Charlie Faumuina's selection to start at tight-head for the All Blacks on Saturday highlights his rapid rise to prominence but also brings into focus just how much hard work Owen Franks has got through in the last three years.
Faumuina is a cruise ship on legs, a serious slab of a man who has been of interest to the All Blacks since early last year. He became of particular interest this year when his form continued to climb and it was confirmed that the All Blacks would be able to have eight men on their bench for the November internationals in the northern hemisphere.
The trial laws come at a rather handy time as they will allow the All Blacks to better manage the workloads of all their props.
Franks has done it tough since he made his debut in late June, 2009. He has now played 41 tests in a little more than three years. He'll crack the 50 before he's 25 - an extraordinary feat for a tight forward given he might not reach his prime until he's 30.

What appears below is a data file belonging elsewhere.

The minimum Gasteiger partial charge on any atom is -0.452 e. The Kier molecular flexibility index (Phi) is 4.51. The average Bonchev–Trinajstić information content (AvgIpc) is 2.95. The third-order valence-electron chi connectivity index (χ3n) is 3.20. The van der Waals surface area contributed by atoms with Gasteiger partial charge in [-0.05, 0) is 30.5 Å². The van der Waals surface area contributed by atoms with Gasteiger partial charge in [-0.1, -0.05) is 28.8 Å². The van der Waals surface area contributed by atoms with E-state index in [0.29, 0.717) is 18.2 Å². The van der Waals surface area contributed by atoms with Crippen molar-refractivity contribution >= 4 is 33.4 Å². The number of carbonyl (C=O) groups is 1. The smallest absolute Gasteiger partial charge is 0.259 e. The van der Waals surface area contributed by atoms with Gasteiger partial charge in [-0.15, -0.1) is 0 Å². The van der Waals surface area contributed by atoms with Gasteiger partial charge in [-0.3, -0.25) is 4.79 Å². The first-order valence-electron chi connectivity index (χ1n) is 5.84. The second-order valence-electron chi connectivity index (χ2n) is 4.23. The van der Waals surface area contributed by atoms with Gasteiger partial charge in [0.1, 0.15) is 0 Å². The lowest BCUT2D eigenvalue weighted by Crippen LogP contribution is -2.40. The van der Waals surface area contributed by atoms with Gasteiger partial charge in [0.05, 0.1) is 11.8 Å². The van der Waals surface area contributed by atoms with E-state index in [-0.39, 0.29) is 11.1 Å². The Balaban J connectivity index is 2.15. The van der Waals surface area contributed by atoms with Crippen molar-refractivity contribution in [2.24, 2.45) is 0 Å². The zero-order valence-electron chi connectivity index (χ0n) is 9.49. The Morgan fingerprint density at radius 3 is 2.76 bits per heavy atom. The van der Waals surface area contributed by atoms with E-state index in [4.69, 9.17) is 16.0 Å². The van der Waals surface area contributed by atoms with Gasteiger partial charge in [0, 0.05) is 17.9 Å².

But the All Blacks are a little wary of how much of a pounding Franks has taken since 2009.
While he's freakishly strong, supremely conditioned and extremely professional in his recovery routines, there still lies a danger that he'll be burned out at 27 if he's thrown into every test.
While he needs to be managed, Faumuina is ready to be let loose and couldn't be happier to earn his start as the man next to him, Keven Mealamu, will be winning his 100th cap.
Mealamu has been a mentor to Faumuina - both men hailing from the Otahuhu Club in Auckland. "When Shag [Hansen] read out the team and I hear that I was starting, it was just an awesome feeling.
"I know I have to put my best foot forward. Keven has shown me the ropes [in my career] particularly at the scrum."By Gregor Paul Email Gregor